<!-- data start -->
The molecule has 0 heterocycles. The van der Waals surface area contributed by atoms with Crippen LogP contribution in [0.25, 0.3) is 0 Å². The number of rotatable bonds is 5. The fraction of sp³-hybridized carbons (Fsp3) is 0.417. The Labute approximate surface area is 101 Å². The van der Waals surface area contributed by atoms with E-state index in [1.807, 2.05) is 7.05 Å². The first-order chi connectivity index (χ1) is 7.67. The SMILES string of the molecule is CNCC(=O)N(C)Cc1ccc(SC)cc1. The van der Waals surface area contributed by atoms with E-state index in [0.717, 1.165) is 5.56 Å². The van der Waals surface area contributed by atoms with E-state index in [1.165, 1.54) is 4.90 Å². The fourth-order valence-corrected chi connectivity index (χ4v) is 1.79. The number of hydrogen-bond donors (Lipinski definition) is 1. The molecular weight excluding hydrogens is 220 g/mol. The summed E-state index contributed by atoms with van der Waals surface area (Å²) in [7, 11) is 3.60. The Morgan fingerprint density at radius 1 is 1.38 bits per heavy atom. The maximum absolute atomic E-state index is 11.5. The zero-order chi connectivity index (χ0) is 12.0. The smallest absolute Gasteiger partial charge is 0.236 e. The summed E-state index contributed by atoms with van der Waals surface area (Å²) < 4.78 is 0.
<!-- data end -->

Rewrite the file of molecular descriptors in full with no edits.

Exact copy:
The molecule has 0 heterocycles. The van der Waals surface area contributed by atoms with Crippen LogP contribution in [0.25, 0.3) is 0 Å². The number of rotatable bonds is 5. The fraction of sp³-hybridized carbons (Fsp3) is 0.417. The Labute approximate surface area is 101 Å². The van der Waals surface area contributed by atoms with E-state index in [1.807, 2.05) is 7.05 Å². The first-order chi connectivity index (χ1) is 7.67. The SMILES string of the molecule is CNCC(=O)N(C)Cc1ccc(SC)cc1. The van der Waals surface area contributed by atoms with E-state index in [0.717, 1.165) is 5.56 Å². The van der Waals surface area contributed by atoms with E-state index in [1.165, 1.54) is 4.90 Å². The fourth-order valence-corrected chi connectivity index (χ4v) is 1.79. The number of hydrogen-bond donors (Lipinski definition) is 1. The molecular weight excluding hydrogens is 220 g/mol. The summed E-state index contributed by atoms with van der Waals surface area (Å²) in [7, 11) is 3.60. The Morgan fingerprint density at radius 1 is 1.38 bits per heavy atom. The maximum absolute atomic E-state index is 11.5. The zero-order chi connectivity index (χ0) is 12.0. The smallest absolute Gasteiger partial charge is 0.236 e. The summed E-state index contributed by atoms with van der Waals surface area (Å²) < 4.78 is 0.